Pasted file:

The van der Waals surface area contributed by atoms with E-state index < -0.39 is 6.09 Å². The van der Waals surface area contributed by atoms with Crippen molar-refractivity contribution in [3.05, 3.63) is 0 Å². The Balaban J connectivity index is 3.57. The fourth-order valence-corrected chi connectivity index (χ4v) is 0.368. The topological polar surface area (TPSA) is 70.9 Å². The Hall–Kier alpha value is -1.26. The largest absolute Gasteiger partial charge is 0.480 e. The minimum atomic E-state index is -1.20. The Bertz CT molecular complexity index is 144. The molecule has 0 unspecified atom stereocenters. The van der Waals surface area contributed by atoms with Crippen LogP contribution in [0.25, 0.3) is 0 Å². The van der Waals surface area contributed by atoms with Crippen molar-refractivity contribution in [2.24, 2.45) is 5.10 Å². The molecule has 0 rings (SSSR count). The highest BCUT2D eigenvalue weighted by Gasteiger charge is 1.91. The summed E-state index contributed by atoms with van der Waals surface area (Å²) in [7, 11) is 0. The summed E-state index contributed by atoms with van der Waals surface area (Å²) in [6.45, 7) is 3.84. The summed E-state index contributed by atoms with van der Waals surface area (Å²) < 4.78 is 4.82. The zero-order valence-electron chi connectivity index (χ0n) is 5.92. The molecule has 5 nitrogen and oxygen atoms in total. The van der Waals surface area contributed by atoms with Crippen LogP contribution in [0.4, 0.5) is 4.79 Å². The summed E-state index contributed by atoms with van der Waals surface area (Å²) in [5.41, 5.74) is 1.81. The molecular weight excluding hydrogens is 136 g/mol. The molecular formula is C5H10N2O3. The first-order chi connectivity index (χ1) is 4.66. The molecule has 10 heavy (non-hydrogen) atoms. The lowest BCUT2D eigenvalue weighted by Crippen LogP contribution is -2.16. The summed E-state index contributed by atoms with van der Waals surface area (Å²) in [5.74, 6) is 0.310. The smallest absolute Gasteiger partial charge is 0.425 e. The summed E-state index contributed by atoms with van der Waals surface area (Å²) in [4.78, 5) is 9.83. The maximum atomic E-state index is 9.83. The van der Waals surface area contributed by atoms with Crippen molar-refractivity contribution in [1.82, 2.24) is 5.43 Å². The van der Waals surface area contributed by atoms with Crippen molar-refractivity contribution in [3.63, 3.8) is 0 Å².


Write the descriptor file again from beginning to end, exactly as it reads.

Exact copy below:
The van der Waals surface area contributed by atoms with E-state index < -0.39 is 6.09 Å². The van der Waals surface area contributed by atoms with Crippen molar-refractivity contribution in [3.05, 3.63) is 0 Å². The Balaban J connectivity index is 3.57. The fourth-order valence-corrected chi connectivity index (χ4v) is 0.368. The topological polar surface area (TPSA) is 70.9 Å². The Hall–Kier alpha value is -1.26. The largest absolute Gasteiger partial charge is 0.480 e. The minimum atomic E-state index is -1.20. The Bertz CT molecular complexity index is 144. The molecule has 0 unspecified atom stereocenters. The van der Waals surface area contributed by atoms with Crippen LogP contribution in [0.25, 0.3) is 0 Å². The van der Waals surface area contributed by atoms with Crippen molar-refractivity contribution in [2.24, 2.45) is 5.10 Å². The molecule has 0 rings (SSSR count). The highest BCUT2D eigenvalue weighted by Gasteiger charge is 1.91. The summed E-state index contributed by atoms with van der Waals surface area (Å²) in [7, 11) is 0. The summed E-state index contributed by atoms with van der Waals surface area (Å²) in [6.45, 7) is 3.84. The summed E-state index contributed by atoms with van der Waals surface area (Å²) < 4.78 is 4.82. The zero-order valence-electron chi connectivity index (χ0n) is 5.92. The molecule has 5 nitrogen and oxygen atoms in total. The van der Waals surface area contributed by atoms with Crippen LogP contribution in [0.4, 0.5) is 4.79 Å². The summed E-state index contributed by atoms with van der Waals surface area (Å²) in [5.41, 5.74) is 1.81. The molecular weight excluding hydrogens is 136 g/mol. The molecular formula is C5H10N2O3. The first-order chi connectivity index (χ1) is 4.66. The molecule has 10 heavy (non-hydrogen) atoms. The lowest BCUT2D eigenvalue weighted by Crippen LogP contribution is -2.16. The summed E-state index contributed by atoms with van der Waals surface area (Å²) in [5.74, 6) is 0.310. The smallest absolute Gasteiger partial charge is 0.425 e. The summed E-state index contributed by atoms with van der Waals surface area (Å²) in [4.78, 5) is 9.83. The maximum atomic E-state index is 9.83. The van der Waals surface area contributed by atoms with Crippen molar-refractivity contribution in [1.82, 2.24) is 5.43 Å². The van der Waals surface area contributed by atoms with Crippen molar-refractivity contribution in [3.63, 3.8) is 0 Å².